Cardan Shaft

The engine rotating shaft is horizontal, the travel pinion spin axis is also horizontal. The trouble is these axes aren’t aligned, they will be parallel to each other. The Cardan Shaft redirects the drive shaft to the drive pinion without changing the path of rotation.
Widely used in industry, cardan shafts have tested practical on applications where space is limited-as well as in scenarios where an factor in the device train (e.g. paper roll) may need to become actuated (dynamically positioned) to an alternate position when the machines are not working. The universal joint allows for limited activity without uncoupling. To make sure adequate lubrication circulation, which in turn inhibits the universal joints from seizing, cardan shafts are normally installed with an angle from four to six 6 degrees at the universal joints. Encounter, though, has shown that the angle between your shafts of the driver and influenced unit should be kept to the very least, preferably significantly less than 4.36 mrads (0.25 degrees). Ideally, the angles between your driver and powered shafts and the cardan shaft, displayed as β1 and β2 in Fig. 1, would be equal. Geometrically, this might equate to zero angularity existing between the driver and driven unit: Put simply, the shafts of the driver and powered machine will be parallel to each other.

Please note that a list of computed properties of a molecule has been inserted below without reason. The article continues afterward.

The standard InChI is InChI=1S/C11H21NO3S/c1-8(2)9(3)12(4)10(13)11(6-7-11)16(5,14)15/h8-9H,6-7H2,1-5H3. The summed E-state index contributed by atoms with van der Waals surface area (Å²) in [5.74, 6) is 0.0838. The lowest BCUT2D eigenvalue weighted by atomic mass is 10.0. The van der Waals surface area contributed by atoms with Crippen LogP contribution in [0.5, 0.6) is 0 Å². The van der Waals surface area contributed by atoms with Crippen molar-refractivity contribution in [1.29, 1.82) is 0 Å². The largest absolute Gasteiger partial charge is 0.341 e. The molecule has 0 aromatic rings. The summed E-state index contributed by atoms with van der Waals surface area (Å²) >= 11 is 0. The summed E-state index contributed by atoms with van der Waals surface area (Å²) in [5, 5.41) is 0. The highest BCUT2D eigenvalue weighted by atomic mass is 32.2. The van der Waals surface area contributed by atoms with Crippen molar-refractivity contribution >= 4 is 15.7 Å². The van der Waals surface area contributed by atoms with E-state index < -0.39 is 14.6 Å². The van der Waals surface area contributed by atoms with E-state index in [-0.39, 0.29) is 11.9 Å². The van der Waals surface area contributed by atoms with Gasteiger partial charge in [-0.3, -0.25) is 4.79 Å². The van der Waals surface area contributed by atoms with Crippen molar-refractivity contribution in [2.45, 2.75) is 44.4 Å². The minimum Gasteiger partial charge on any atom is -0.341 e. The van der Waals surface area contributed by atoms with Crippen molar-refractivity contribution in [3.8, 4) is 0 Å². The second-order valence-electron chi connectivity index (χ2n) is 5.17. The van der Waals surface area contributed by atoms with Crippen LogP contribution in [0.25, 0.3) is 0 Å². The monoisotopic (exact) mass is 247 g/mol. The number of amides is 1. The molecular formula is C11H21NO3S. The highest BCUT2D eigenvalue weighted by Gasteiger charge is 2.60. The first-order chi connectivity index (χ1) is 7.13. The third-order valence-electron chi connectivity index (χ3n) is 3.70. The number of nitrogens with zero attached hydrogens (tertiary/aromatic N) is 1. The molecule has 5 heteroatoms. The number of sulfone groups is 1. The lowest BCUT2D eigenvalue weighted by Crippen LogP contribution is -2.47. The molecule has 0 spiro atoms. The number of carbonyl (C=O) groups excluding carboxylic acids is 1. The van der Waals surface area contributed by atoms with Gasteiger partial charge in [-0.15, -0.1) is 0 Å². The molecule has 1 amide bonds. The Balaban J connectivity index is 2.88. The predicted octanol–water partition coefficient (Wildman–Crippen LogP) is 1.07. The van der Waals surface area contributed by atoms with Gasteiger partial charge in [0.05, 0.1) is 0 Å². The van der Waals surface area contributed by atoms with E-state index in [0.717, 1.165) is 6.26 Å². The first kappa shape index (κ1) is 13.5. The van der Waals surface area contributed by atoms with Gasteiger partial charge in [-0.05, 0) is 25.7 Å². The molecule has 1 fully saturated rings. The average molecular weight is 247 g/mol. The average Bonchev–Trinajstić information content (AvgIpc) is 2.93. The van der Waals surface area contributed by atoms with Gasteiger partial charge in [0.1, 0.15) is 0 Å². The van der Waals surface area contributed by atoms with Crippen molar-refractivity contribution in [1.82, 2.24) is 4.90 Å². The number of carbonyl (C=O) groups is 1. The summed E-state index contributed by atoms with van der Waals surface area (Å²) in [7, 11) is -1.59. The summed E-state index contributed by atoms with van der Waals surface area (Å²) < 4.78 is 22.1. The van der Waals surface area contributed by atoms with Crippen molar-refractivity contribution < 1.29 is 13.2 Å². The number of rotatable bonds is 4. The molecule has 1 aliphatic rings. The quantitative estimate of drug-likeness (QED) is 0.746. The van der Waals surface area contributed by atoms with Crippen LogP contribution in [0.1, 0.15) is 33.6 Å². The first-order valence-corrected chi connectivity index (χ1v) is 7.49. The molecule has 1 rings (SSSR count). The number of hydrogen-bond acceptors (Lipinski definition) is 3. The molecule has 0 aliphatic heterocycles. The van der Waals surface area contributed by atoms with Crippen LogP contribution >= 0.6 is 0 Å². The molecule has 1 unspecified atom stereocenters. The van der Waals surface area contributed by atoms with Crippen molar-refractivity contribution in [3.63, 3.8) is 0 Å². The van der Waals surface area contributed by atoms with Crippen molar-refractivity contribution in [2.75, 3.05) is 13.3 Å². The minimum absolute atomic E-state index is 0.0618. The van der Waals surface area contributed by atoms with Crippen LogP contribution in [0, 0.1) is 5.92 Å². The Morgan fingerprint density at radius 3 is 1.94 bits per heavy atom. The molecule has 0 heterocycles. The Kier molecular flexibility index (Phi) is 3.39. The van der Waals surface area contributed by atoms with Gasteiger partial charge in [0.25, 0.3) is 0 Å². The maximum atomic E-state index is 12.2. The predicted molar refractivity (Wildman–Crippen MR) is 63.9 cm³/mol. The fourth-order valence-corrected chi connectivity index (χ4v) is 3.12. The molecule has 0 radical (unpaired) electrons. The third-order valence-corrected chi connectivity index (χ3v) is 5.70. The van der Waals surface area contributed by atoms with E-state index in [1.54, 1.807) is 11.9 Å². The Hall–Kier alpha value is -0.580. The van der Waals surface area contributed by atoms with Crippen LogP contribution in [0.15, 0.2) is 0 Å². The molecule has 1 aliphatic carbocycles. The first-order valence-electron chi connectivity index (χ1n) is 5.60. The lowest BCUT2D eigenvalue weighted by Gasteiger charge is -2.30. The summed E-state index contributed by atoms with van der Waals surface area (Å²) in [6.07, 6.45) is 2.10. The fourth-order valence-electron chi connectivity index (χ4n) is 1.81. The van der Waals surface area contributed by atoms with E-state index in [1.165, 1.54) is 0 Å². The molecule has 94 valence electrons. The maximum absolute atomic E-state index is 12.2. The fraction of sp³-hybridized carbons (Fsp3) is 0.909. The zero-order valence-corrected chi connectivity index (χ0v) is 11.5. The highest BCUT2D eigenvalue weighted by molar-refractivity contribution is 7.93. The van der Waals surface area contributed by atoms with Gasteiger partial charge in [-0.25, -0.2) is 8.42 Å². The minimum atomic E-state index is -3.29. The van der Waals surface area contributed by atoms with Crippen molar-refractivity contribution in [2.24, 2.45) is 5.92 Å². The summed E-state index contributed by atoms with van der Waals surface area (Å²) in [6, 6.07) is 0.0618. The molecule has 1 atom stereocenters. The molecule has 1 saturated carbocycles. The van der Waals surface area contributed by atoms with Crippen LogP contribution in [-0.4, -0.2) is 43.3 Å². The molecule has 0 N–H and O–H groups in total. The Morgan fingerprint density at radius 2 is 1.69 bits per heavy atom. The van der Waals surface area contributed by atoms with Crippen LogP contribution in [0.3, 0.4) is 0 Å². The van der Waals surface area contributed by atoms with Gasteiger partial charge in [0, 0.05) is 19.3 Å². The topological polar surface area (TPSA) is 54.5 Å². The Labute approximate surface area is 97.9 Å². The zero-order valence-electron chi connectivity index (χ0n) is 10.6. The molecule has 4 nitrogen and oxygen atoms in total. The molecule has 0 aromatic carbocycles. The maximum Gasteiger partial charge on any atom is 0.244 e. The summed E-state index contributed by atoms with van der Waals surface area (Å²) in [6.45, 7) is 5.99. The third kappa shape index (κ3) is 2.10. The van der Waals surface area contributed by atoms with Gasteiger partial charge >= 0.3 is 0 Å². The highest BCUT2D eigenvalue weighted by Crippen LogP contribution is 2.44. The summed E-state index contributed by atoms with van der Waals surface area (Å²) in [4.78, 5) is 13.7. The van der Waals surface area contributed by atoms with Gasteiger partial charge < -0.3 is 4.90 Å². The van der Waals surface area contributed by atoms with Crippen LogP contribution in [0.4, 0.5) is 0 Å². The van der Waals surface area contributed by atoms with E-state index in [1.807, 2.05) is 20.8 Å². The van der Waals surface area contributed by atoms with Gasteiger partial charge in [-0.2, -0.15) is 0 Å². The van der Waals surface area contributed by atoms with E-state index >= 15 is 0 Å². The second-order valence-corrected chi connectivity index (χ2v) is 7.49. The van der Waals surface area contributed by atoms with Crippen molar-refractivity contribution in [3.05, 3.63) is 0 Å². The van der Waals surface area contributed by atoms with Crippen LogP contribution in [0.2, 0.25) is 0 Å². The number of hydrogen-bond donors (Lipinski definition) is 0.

Usually it consists of a tubular shaft, two sets of Universal Joints and glove system – ferrule stepper, among others. It is usually a element of the transmission program, its function is to redirect the engine turning movement, after passing through the gearbox and the travel to the wheel, going through the ‘planetary and satellite’ system etc.

Our specialised personnel will gladly help you find the right universal joint for your application or will develop a suitable solution according to your unique requirements.
Cardan shaft, also known as cardinal shaft, is an element of torque transmission.